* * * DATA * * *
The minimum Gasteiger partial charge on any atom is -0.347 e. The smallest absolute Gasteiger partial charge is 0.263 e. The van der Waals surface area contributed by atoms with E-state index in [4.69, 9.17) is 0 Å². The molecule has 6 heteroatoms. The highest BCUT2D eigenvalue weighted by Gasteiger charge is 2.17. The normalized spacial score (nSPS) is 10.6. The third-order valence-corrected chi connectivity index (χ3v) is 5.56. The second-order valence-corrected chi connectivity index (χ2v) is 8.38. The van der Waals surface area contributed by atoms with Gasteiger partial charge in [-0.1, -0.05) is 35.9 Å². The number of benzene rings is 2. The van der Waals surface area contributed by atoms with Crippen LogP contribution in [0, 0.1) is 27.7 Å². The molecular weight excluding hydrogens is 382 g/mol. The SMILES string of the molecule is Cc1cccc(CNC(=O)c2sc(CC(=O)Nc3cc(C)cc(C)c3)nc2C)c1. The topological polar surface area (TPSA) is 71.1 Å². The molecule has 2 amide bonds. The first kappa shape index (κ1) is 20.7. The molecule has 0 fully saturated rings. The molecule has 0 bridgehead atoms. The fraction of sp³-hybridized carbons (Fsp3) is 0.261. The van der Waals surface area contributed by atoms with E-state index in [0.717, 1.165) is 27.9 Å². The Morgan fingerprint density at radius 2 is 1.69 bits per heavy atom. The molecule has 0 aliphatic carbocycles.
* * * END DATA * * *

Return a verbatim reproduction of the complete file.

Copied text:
The minimum Gasteiger partial charge on any atom is -0.347 e. The smallest absolute Gasteiger partial charge is 0.263 e. The van der Waals surface area contributed by atoms with E-state index in [4.69, 9.17) is 0 Å². The molecule has 6 heteroatoms. The highest BCUT2D eigenvalue weighted by Gasteiger charge is 2.17. The normalized spacial score (nSPS) is 10.6. The third-order valence-corrected chi connectivity index (χ3v) is 5.56. The second-order valence-corrected chi connectivity index (χ2v) is 8.38. The van der Waals surface area contributed by atoms with Gasteiger partial charge in [-0.1, -0.05) is 35.9 Å². The number of benzene rings is 2. The van der Waals surface area contributed by atoms with Crippen LogP contribution in [0, 0.1) is 27.7 Å². The molecular weight excluding hydrogens is 382 g/mol. The SMILES string of the molecule is Cc1cccc(CNC(=O)c2sc(CC(=O)Nc3cc(C)cc(C)c3)nc2C)c1. The topological polar surface area (TPSA) is 71.1 Å². The molecule has 2 amide bonds. The first kappa shape index (κ1) is 20.7. The molecule has 0 fully saturated rings. The molecule has 0 bridgehead atoms. The fraction of sp³-hybridized carbons (Fsp3) is 0.261. The van der Waals surface area contributed by atoms with E-state index in [0.717, 1.165) is 27.9 Å². The Morgan fingerprint density at radius 2 is 1.69 bits per heavy atom. The molecule has 0 aliphatic carbocycles.